The Patient Protection and Affordable Care Act (ACA) was signed into law in March 2010 by President Barack Obama. According to the U.S. Department of Health and Human Services (HHS), the law’s goal is to make health insurance available and affordable to people and small groups, such as employees of small businesses and organizations, who are uninsured. While some provisions of the law have already taken effect, many more provisions will be implemented in the coming years.
HLAA Chapters and state organizations as well as individual HLAA members working with their state offices for hard of hearing and deaf people, with state insurance commissioners, and with state legislatures, have an opportunity to advocate to add or expand coverage for hearing aids in future ACA plans. It will take forethought, good planning, and some roll-up-your-sleeves advocacy for those willing to increase hearing aid coverage under the ACA.
Background on the ACA
The Affordable Care Act provides the opportunity for each state to establish an “exchange” or marketplace that facilitates the purchase of health insurance policies by qualified individuals and groups.
As of May 2013: 17 states and the District of Columbia are setting up their own exchanges; seven states are developing partnership exchanges; and, 26 states have defaulted to a federal exchange. The exchanges will provide a competitive marketplace for individuals and small businesses to directly compare offered health insurance policies on the basis of price, quality, and other factors.
Minimum coverage that must be included in qualified health plans that might be marketed through the exchanges is defined in the ACA. There are 10 general benefit categories, such as hospitalization, prescription drugs, maternity and newborn care, and rehabilitative and habilitative services and devices, that are required areas of coverage. These “essential health benefits” are intended to represent a typical employer health plan. Health services may be excluded if they are not typically included in medical plans offered by a typical employer. However, health insurers offering qualified plans on exchanges may include additional benefits to those mandated as essential health benefits.
States may require qualified health plans to include benefits in addition to the federally-mandated essential health benefits. A state required benefit that was enacted as state law on or before December 31, 2011, is incorporated in that state’s essential health benefits. For state required benefits that do not qualify as essential health benefits, the state must make payments to enrollees or to enrollees’ insurance providers to defray the cost of these additional benefits.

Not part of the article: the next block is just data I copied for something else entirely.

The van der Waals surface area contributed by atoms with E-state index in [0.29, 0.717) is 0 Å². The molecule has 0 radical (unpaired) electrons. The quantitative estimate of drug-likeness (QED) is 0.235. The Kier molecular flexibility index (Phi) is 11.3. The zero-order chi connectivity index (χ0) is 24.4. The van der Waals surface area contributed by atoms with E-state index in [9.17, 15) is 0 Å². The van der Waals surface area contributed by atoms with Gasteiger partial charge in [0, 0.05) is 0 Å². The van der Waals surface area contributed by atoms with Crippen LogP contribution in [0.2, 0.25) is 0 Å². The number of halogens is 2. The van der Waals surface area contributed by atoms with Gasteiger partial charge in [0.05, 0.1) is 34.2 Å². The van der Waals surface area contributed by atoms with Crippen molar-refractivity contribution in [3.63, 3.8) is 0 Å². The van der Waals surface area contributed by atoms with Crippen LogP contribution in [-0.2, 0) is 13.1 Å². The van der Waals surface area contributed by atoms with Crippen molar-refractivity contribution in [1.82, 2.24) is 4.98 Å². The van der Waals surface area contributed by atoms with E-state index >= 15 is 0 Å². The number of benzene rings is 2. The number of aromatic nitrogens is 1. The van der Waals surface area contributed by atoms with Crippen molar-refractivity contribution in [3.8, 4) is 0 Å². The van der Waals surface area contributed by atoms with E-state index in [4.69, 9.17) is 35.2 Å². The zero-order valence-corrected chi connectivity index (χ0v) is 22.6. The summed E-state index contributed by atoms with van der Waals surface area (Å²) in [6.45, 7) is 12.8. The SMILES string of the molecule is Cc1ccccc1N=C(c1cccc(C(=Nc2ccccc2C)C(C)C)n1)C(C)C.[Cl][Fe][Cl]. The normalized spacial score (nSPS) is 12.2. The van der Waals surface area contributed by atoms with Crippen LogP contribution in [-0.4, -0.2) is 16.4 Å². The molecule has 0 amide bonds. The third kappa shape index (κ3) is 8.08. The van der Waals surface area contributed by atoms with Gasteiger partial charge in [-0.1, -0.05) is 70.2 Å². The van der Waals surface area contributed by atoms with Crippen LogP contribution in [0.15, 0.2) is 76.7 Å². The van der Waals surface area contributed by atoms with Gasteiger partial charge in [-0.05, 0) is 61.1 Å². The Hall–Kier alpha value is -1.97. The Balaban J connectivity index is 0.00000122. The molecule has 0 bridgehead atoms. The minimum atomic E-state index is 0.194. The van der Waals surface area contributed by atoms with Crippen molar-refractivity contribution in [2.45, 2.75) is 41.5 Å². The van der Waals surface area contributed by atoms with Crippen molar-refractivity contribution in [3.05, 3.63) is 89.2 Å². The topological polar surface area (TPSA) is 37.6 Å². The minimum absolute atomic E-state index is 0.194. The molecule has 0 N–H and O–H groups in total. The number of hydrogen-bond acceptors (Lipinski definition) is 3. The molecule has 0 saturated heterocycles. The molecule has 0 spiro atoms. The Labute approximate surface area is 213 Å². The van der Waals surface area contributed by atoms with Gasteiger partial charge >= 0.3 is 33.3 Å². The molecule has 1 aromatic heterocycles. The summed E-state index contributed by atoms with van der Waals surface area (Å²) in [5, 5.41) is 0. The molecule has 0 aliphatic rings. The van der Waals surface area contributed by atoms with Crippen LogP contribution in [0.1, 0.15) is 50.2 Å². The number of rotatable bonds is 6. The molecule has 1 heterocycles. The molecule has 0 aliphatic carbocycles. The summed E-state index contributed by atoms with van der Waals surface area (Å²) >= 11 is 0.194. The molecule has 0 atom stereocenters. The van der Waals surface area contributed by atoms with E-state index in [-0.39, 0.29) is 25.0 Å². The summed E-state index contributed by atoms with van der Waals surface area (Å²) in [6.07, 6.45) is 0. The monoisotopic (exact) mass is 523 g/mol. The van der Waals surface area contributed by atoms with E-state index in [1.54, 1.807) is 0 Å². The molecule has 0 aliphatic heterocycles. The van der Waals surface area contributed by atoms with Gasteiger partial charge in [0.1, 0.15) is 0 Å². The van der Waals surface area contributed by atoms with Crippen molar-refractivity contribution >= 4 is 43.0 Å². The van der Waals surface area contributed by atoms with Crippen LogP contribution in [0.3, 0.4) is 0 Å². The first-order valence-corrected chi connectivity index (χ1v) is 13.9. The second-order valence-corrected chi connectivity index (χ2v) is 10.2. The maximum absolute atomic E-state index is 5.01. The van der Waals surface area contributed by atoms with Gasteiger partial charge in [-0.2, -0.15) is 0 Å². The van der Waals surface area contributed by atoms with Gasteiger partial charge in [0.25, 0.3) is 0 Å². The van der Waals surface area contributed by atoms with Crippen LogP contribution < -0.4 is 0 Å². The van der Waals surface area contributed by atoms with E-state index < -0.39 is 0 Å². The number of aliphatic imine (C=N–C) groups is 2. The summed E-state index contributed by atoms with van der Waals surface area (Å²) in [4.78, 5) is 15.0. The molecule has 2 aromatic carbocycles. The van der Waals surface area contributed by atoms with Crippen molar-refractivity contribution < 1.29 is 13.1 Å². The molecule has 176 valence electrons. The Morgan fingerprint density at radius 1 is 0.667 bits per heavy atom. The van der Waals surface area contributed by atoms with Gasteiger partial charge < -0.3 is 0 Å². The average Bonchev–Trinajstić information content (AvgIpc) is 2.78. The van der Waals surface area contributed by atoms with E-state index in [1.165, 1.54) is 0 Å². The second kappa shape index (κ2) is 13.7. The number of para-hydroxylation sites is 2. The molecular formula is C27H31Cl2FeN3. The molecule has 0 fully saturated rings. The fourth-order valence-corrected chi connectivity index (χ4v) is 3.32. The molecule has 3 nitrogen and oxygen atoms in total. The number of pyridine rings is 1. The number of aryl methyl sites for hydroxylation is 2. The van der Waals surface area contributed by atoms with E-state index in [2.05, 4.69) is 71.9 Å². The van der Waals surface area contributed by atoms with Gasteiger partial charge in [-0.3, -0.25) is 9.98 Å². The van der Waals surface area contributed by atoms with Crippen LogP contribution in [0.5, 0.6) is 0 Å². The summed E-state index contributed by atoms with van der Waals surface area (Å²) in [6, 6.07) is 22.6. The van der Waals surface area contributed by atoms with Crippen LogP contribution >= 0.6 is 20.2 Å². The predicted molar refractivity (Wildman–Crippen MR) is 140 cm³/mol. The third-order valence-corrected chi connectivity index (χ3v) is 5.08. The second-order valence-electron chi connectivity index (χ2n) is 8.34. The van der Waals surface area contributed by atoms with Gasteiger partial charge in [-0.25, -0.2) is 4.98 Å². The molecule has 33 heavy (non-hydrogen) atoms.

Hearing Aids and the ACA
Twenty-two states include some coverage for hearing aids and related services, of which 18 are included as state required benefits. The “benchmark plans” for each state covering hearing aids specify the minimum requirements for the qualified health plans that may be offered on the exchange in that state. This information is available online from HHS by visiting http://cciio.cms.gov/resources/data/ehb.html.
“Hearing aids” are listed as standard health benefit number 36 on HHS’s benchmark plan format for each state. HHS appears to recognize that coverage for hearing aids should be considered a standard component of health insurance plans.
The exchanges are expected to be fully operational by October 1, 2013, to support the initial open enrollment period for coverage taking effect January 1, 2014. The specific essential health benefits contained in the benchmark plans are intended to apply only for plan years 2014 and 2015. It is HHS’s view that maintaining a consistent set of benefits during the initial two years would limit market disruption during this transition period. HHS intends to propose a process to update essential health benefits beginning with plan year 2016.
Benchmark Plans for Each State
The specific benchmark plans selected for each state are identified and posted on the Affordable Care Act page. Working with particular insurers as well as other private insurers operating in each state to add or expand coverage for hearing aids holds the possibility of this coverage finding itself into future benchmark plans or be included as additional (to essential health benefits) benefits in insurance plans offered through the exchanges. Advocacy to include hearing aid coverage under the ADA could also result in more insurance providers covering hearing aids under all their health care policies, public and private.